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A Warrior’s Mind


A Warrior’s Mind


Become an avid student of your future profession and once you are in your career, encourage the younger members of your job.

Provoke others to think outside of the day-to-day duties that often absorb us. It allows us to understand the larger context of our profession, strategic cultures, organization strategy, and societal issues—which impact the training for and conduct of operations and broader affairs. Reading also provides the practitioner with an opportunity for vicarious learning through their studying the ‘breadth and depth’ of the history of their profession.

Reading is the spark that causes people to pursue lifelong personal and professional development. Reading evokes an onerous connotation these days. There is too much information, and many get caught up in other activities that are much more entertaining. Reading has a deeper meaning and more excellent internal value. We learn from our own mistakes and experiences instead of learning from others, which could make us much better at a much less cost. A Chinese proverb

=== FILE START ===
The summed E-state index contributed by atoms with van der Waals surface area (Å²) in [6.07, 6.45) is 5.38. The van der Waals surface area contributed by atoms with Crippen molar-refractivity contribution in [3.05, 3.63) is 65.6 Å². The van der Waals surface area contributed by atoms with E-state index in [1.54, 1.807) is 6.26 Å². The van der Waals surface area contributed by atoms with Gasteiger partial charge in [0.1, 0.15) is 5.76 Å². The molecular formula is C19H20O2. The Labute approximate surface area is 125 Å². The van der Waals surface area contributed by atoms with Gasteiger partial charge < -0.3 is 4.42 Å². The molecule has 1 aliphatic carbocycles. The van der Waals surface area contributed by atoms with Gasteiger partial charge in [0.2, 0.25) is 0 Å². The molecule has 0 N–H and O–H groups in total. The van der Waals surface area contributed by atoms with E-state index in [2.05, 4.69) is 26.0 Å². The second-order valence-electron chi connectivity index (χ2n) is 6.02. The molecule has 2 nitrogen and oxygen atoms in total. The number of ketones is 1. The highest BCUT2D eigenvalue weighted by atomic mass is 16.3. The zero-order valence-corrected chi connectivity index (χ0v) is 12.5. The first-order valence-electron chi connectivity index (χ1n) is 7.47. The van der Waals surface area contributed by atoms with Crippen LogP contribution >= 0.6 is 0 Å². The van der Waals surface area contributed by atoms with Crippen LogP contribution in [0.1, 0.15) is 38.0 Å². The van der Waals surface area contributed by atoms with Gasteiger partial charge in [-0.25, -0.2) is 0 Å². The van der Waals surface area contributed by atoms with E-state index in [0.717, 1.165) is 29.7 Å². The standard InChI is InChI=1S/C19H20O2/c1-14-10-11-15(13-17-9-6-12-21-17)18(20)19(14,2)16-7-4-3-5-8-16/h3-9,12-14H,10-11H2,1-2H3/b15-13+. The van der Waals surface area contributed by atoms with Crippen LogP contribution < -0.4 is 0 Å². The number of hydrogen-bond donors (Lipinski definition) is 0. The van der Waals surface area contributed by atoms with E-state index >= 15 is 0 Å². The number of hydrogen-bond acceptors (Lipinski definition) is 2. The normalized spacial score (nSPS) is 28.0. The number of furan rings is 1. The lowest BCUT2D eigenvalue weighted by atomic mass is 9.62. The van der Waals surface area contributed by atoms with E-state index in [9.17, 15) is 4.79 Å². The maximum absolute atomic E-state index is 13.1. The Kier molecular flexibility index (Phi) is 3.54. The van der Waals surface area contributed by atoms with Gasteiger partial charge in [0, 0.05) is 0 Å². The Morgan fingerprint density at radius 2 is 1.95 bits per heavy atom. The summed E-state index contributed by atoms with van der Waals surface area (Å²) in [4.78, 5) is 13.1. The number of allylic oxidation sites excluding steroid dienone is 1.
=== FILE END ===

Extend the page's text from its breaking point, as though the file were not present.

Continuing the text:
says, “Average people learn from their own mistakes, wise people learn from others’ mistakes, fools learn from neither.”

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